A trip to New Zealand is always a good idea. But if you’ve got clients still weighing up whether to visit the land of the long white cloud, here are 10 reasons to cross the ditch in 2019.

New Zealand Tourism has given us the heads up about the most exciting things emerging in their beautiful conntry this year from new hotels, walking tracks and tours to an indigenous food revolution and sporting events.

Here are 10 reasons New Zealand is a top holiday spot this year.
 

1. On track

Paparoa Track

Image: New Zealand Tourism

New Zealanders love their tramping (walking or hiking to the rest of us). So there’s understandable excitement about the new Paparoa Track, set to open in September 2019 on the South Island’s rugged West Coast.

It’s the first Great Walk – a collection of premium tramping tracks throughout the country – to come into being in 25 years, and opens up the mostly inaccessible Paparoa Range, an area of astounding natural beauty.

There’s a heart- rending back-story to the 55-kilometre track: it commemorates the 29 men who, in 2010, were killed in an accident at the Pike River Mine, set deep within the range.

 

2. A town reborn

Kaikoura

Image: New Zealand Tourism

The charming coastal town of Kaikoura was devastated by the 2016 earthquake.

Now, the whale-watching capital of New Zealand has reopened for business. The spectacular coastal road from Marlborough is now ready to drive and the Coastal Pacific rail journey – considered one of the country’s most scenic – has just reopened on 1 December. And a new hotel, the Sudima Kaikoura, is due to open on The Esplanade later in the year.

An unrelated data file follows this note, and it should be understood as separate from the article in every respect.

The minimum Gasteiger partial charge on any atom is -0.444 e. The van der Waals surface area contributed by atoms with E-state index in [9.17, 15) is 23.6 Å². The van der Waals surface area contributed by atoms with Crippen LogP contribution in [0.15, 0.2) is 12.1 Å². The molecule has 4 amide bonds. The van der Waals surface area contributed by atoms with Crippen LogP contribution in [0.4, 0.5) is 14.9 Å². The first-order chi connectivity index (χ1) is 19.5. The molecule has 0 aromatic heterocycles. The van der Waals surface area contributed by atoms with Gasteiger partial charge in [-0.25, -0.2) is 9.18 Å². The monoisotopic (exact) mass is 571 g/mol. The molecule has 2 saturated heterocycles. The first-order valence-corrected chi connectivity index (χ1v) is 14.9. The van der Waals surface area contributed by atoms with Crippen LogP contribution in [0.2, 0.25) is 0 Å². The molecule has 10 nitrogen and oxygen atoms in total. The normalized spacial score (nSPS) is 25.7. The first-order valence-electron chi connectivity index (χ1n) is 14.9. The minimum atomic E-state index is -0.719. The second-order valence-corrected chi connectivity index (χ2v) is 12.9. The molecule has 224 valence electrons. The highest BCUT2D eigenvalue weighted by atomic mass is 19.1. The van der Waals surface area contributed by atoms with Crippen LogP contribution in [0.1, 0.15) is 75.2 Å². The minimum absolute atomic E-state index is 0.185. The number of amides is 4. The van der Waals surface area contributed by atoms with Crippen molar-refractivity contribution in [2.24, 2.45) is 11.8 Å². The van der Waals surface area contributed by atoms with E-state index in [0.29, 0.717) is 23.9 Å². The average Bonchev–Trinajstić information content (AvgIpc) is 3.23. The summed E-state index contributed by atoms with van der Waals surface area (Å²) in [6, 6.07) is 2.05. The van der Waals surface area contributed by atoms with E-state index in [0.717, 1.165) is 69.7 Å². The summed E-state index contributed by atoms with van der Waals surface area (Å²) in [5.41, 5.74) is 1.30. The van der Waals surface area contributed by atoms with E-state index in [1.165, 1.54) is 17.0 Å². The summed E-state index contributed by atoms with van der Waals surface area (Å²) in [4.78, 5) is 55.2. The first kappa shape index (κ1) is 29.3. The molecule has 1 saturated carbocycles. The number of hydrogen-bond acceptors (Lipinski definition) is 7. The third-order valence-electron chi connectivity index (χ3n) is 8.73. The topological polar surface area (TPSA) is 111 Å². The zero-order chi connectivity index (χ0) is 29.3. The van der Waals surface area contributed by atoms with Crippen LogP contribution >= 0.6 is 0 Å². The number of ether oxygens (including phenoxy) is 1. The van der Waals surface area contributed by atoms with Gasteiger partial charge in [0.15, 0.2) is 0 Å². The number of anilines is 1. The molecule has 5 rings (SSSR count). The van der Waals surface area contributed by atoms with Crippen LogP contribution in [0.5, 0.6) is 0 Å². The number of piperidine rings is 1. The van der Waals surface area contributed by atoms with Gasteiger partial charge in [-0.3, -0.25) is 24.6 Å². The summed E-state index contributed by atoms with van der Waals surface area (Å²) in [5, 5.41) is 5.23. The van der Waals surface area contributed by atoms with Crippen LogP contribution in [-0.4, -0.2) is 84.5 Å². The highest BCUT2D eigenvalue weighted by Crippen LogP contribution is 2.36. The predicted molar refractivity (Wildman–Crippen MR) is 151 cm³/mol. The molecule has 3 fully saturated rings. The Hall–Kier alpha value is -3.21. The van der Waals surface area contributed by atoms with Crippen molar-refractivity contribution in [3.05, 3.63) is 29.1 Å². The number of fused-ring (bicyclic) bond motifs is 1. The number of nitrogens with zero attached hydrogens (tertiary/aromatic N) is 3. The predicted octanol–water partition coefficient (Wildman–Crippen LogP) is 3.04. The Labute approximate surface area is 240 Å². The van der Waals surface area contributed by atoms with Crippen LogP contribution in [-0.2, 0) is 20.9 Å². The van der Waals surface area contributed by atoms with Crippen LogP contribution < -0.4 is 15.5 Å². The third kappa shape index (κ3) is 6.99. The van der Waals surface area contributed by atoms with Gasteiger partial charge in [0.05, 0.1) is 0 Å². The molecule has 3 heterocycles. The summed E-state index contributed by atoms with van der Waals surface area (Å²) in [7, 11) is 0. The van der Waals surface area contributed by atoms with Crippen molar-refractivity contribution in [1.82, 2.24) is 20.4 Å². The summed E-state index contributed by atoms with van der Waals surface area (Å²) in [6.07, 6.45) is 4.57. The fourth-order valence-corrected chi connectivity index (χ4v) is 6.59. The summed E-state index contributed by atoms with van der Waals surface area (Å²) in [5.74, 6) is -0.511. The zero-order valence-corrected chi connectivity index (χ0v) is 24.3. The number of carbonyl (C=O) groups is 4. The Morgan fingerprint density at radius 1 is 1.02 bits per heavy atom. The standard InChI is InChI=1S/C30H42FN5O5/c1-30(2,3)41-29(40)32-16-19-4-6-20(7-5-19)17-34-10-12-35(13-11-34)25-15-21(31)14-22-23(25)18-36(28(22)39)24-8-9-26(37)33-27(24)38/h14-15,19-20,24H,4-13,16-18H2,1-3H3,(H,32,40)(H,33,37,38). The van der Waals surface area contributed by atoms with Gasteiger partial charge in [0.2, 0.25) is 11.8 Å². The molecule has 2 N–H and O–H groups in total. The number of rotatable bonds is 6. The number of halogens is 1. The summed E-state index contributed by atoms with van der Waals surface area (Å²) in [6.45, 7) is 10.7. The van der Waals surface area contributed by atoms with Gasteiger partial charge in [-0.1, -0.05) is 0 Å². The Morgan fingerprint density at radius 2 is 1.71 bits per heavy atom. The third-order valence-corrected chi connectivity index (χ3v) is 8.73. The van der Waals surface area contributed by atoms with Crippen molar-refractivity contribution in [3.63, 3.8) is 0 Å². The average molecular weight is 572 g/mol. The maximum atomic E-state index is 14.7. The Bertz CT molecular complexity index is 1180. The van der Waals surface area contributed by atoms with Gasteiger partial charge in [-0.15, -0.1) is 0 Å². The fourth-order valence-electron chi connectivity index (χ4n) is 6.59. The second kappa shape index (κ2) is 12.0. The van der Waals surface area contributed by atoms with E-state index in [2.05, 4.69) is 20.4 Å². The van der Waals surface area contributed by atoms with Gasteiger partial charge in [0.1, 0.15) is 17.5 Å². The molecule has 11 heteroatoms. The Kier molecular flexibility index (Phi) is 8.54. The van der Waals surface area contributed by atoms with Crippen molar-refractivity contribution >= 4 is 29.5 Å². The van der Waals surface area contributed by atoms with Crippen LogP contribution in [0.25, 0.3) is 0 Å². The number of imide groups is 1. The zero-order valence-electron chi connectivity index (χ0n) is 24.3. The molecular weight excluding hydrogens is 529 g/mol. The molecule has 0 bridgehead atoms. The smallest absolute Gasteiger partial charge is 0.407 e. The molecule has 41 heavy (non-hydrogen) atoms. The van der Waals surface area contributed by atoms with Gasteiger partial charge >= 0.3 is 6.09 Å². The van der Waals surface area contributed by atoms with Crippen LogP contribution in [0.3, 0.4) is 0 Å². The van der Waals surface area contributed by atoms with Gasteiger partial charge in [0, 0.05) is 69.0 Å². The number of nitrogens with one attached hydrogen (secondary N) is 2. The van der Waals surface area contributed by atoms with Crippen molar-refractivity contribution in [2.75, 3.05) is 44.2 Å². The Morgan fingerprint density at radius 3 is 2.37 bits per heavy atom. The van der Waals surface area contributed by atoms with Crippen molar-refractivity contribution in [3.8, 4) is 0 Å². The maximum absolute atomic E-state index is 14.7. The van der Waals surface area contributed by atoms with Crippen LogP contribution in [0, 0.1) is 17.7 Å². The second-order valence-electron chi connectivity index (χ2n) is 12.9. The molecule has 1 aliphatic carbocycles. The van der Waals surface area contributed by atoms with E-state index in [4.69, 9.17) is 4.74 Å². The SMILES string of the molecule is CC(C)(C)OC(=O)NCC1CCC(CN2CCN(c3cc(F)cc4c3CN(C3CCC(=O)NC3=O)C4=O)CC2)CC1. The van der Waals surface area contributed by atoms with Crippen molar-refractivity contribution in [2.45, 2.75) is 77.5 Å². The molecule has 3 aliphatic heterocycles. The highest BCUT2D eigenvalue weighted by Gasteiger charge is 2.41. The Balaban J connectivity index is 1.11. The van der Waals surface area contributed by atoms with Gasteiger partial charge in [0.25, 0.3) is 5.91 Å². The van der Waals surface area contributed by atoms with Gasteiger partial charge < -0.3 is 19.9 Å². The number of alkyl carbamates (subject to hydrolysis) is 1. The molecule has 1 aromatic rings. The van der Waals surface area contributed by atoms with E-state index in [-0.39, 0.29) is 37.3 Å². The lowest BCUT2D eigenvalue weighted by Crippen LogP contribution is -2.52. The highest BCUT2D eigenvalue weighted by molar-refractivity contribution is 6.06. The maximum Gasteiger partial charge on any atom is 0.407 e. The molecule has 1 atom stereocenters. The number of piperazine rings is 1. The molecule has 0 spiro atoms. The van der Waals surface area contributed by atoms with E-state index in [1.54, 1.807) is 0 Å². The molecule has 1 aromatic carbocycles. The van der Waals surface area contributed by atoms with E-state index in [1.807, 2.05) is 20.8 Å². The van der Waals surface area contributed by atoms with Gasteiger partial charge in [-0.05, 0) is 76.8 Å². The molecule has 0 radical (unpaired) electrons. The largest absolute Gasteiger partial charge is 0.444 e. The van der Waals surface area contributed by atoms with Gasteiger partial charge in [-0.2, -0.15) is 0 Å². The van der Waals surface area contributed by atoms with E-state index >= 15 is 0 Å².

3. Stay green

Resort Village Camp Glenorchy

Hoteliers in New Zealand are putting planet before profit by embracing the sustainability trend.

The newly opened Camp Glenorchy near Queenstown is built to a world-first sustainability code and features energy-efficient building designs, smart lighting systems, composting toilets and a solar garden.

The owners hope that the camp, with its range of cabins, bunkhouses and campervan/RV sites, will inspire guests to embrace sustainable ideas in their own homes.

Nearby, the self-described community hotel Sherwood, set on 1.2ha overlooking Lake Wakatipu, features a pared-back design including original Kelvinator fridges and enamel crockery.

In the Coromandel region on the North Island, luxury eco retreat Manawa Ridge is built entirely from recycled timbers and energy-efficient materials.
 

4. Star treatment

New Zealand

Image: Becky Nunes

In recent years, the country has begun to embrace the Māori New Year, known as Matariki.

This distinctly New Zealand event is celebrated in May or June, when the Pleiades star cluster – known to Māori as Matariki – appears on the north-eastern horizon: in 2019, Matariki begins on June 10. Join in one of the celebrations held around the country.

And be sure to visit the Star Compass (Ātea a Rangi) in Waitangi Regional Park, Hawke’s Bay, to learn about how early Māori used the stars to navigate.

 

5. In tandem

Iimage: The Gisborne Railbike Adventure

It’s something of a world first: a specially manufactured side-by-side tandem bicycle – either pedal or electric – fitted with guide wheels that will have you scooting along a disused section of railway on the east coast of the North Island.